The Indianapolis Racers were a major league hockey team in the World Hockey Association (WHA) from 1974 to 1978. They competed in four full seasons before folding 25 games into the 1978–79 season. They played at Market Square Arena. They are often best known for being the first professional team to secure the services of Wayne Gretzky and Mark Messier.
The Racers were known in the WHA for their sometimes-fanatical fans. The franchise led the WHA in attendance for the 1976-77 season. The Racers won the 1975-76 WHA Eastern Division championship and swept the rival Cincinnati Stingers in the 1977 WHA playoffs. Notable players for the Racers include Wayne Gretzky, Mark Messier, Pat Stapleton, Dave Keon, Michel Dion and Kim Clackson. The Racers' best-known coach, Jacques Demers, later led the Montreal Canadiens to win the Stanley Cup in 1992-93.
At the time of the Racers' founding, the only other major league competitor was the Indiana Pacers of the similarly-upstart American Basketball Association. As merger and expansion discussions heated up in both established leagues, the question of Indianapolis' inclusion proved a complicated one. Both the NBA and the NHL believed Indianapolis was far too small to support teams in both sports in the long term, and were reluctant to risk the embarrassment of placing a failed franchise there. For this reason among others, the Pacers were seen for a long time to have a slim chance to be included in the eventual ABA-NBA merger. Nevertheless, to the surprise of many sports fans and pundits of the time the Pacers were ultimately included in the merger, so that starting in 1976, the WHA would have to compete with the established NBA in Indiana. While the Racers continued to attract strong fan support for awhile, this turned out to be the beginning of the end for the team.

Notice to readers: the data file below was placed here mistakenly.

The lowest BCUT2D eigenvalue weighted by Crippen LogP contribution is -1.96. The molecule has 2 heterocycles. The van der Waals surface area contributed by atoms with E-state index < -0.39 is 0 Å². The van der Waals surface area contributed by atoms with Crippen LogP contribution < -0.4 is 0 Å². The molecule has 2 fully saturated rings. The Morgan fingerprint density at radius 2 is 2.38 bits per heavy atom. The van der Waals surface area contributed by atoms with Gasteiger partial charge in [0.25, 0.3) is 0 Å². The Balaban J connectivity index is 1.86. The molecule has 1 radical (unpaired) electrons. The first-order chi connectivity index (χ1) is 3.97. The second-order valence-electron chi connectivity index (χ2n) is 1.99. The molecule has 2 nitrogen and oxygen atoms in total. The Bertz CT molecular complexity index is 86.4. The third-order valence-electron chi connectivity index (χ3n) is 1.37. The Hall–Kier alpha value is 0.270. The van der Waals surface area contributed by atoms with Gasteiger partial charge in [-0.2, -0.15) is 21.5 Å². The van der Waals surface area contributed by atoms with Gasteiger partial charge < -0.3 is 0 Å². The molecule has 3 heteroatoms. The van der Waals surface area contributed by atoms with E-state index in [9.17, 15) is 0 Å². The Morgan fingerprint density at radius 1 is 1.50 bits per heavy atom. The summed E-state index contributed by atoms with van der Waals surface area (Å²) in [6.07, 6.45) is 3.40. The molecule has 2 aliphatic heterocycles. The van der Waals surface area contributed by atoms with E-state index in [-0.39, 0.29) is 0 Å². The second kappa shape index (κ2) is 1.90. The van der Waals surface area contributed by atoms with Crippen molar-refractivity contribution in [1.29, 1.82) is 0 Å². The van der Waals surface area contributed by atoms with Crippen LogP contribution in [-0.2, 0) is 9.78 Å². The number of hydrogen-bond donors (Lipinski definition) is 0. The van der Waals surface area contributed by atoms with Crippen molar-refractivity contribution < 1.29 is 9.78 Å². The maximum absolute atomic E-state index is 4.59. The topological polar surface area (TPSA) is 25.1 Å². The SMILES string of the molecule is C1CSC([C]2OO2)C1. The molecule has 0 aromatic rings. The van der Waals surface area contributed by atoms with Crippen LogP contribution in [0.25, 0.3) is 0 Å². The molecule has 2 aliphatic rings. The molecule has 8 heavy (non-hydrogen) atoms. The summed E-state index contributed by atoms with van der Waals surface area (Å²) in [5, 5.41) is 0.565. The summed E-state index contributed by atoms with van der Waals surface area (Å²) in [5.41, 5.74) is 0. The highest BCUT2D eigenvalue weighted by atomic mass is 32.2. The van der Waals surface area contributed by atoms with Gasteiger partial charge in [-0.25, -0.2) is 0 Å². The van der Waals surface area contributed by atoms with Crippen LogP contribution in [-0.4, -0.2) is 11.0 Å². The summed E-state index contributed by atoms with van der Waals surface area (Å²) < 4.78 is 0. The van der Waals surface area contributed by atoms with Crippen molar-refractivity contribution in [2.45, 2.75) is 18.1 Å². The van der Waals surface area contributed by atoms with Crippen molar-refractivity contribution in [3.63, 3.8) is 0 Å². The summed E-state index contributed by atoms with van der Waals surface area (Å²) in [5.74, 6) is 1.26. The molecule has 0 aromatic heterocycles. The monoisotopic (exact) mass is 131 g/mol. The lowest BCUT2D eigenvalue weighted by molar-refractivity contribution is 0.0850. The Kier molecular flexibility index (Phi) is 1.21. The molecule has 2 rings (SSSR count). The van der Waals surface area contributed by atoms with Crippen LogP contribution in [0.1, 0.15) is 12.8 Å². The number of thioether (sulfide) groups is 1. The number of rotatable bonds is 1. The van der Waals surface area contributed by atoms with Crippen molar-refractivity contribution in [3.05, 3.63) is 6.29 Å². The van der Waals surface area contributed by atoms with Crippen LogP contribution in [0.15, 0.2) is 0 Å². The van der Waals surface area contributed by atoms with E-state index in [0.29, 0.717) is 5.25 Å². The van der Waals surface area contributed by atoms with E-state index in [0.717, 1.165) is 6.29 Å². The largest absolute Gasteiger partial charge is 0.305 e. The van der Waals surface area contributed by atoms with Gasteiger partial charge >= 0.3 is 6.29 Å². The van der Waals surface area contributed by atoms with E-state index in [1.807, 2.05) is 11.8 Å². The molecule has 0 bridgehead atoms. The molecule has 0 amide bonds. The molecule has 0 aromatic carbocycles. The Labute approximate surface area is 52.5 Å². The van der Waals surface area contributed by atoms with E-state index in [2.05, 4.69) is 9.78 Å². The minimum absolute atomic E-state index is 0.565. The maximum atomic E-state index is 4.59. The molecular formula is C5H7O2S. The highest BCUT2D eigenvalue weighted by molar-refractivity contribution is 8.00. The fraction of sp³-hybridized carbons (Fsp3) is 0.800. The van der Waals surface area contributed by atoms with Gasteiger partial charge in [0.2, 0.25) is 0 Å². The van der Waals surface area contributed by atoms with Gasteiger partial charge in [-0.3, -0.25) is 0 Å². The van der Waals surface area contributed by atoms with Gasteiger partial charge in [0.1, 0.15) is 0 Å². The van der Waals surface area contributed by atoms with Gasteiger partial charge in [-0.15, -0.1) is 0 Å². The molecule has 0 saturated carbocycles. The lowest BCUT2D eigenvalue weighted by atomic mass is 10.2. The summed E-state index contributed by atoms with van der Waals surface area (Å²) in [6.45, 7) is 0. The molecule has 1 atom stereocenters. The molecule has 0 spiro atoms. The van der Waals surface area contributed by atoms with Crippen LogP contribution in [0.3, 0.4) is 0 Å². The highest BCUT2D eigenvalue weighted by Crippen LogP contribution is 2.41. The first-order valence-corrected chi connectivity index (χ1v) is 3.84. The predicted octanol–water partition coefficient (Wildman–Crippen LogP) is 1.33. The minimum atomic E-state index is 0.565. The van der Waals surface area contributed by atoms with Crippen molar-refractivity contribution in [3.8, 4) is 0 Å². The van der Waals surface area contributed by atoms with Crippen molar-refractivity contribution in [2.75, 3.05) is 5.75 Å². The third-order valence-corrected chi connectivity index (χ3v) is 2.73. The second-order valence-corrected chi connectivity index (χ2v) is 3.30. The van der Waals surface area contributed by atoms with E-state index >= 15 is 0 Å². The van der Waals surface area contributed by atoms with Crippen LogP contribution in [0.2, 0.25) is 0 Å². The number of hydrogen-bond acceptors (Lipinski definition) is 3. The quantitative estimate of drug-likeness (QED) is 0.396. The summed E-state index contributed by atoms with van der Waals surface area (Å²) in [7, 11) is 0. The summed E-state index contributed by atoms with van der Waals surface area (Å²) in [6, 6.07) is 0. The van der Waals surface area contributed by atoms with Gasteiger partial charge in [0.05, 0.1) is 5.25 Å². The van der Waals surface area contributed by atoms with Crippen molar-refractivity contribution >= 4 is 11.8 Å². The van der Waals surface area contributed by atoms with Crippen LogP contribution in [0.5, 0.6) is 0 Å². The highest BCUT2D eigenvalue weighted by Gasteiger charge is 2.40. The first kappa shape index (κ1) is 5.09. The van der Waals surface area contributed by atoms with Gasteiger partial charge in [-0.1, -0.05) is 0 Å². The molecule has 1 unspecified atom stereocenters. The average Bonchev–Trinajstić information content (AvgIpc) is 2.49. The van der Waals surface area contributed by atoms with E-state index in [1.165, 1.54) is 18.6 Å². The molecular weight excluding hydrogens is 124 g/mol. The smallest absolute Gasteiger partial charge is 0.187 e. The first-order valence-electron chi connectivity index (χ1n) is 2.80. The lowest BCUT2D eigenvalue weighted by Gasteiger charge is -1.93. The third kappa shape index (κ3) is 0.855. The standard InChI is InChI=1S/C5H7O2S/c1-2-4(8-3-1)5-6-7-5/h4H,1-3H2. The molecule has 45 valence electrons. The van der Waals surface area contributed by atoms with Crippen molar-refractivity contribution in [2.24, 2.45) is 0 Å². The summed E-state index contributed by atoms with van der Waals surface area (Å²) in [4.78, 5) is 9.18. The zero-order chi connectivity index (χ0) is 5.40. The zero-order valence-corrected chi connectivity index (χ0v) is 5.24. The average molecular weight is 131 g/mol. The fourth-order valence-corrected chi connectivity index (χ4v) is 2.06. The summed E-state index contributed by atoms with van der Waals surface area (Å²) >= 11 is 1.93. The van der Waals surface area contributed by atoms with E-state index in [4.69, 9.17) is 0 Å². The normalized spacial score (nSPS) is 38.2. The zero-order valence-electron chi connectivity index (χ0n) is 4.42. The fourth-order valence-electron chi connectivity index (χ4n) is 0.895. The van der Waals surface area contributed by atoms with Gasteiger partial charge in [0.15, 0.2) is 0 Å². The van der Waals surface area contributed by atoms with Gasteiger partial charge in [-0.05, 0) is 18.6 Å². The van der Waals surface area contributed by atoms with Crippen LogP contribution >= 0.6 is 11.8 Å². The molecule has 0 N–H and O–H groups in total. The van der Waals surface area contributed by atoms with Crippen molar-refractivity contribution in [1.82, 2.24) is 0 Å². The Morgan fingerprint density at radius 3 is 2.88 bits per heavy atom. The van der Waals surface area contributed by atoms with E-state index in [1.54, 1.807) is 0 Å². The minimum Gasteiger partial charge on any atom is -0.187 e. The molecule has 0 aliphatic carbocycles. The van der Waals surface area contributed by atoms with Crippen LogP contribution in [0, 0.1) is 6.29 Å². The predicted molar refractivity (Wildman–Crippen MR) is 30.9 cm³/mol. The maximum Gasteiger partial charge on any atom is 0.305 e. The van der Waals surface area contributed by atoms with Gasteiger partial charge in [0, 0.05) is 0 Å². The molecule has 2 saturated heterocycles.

The Racers' demise came under the stewardship of Nelson Skalbania, a flamboyant Canadian real estate businessman. Skalbania, who regularly flipped real estate property and sports franchises for a profit, was repeatedly accused of mismanaging the promising Indianapolis hockey market and plotting to move the franchise to Canada, where it would presumably have had a much better chance of being included in an eventual merger the WHA was negotiating with the National Hockey League (NHL). Having taken the firm position that no surviving Canadian WHA teams would be excluded from a merger, and knowing the NHL was only willing to even consider taking in a small number of WHA teams, the WHA was not willing to risk upsetting delicate merger negotiations and rebuffed all proposals to add more teams in Canada.